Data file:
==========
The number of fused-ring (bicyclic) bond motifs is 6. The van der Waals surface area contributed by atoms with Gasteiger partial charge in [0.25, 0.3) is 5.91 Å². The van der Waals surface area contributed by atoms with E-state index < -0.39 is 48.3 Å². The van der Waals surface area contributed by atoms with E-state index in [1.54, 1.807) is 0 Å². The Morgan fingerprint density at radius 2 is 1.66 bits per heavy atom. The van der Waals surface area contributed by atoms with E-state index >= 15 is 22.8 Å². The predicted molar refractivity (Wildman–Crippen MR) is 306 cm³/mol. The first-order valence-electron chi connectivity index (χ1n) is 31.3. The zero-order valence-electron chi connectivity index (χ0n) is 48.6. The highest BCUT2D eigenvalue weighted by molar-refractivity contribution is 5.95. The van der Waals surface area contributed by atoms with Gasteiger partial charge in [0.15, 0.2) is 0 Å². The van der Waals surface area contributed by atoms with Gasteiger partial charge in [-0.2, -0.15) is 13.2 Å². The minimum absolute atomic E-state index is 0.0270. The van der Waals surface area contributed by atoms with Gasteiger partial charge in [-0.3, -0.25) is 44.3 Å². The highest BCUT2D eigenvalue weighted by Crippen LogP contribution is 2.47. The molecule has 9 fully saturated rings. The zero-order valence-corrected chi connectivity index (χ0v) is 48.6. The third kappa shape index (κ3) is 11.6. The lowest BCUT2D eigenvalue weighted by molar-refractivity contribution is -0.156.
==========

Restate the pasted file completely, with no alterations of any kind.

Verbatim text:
The number of fused-ring (bicyclic) bond motifs is 6. The van der Waals surface area contributed by atoms with Gasteiger partial charge in [0.25, 0.3) is 5.91 Å². The van der Waals surface area contributed by atoms with E-state index < -0.39 is 48.3 Å². The van der Waals surface area contributed by atoms with E-state index in [1.54, 1.807) is 0 Å². The Morgan fingerprint density at radius 2 is 1.66 bits per heavy atom. The van der Waals surface area contributed by atoms with E-state index >= 15 is 22.8 Å². The predicted molar refractivity (Wildman–Crippen MR) is 306 cm³/mol. The first-order valence-electron chi connectivity index (χ1n) is 31.3. The zero-order valence-electron chi connectivity index (χ0n) is 48.6. The highest BCUT2D eigenvalue weighted by molar-refractivity contribution is 5.95. The van der Waals surface area contributed by atoms with Gasteiger partial charge in [0.15, 0.2) is 0 Å². The van der Waals surface area contributed by atoms with Gasteiger partial charge in [-0.2, -0.15) is 13.2 Å². The minimum absolute atomic E-state index is 0.0270. The van der Waals surface area contributed by atoms with Gasteiger partial charge in [-0.3, -0.25) is 44.3 Å². The highest BCUT2D eigenvalue weighted by Crippen LogP contribution is 2.47. The molecule has 9 fully saturated rings. The zero-order valence-corrected chi connectivity index (χ0v) is 48.6. The third kappa shape index (κ3) is 11.6. The lowest BCUT2D eigenvalue weighted by molar-refractivity contribution is -0.156.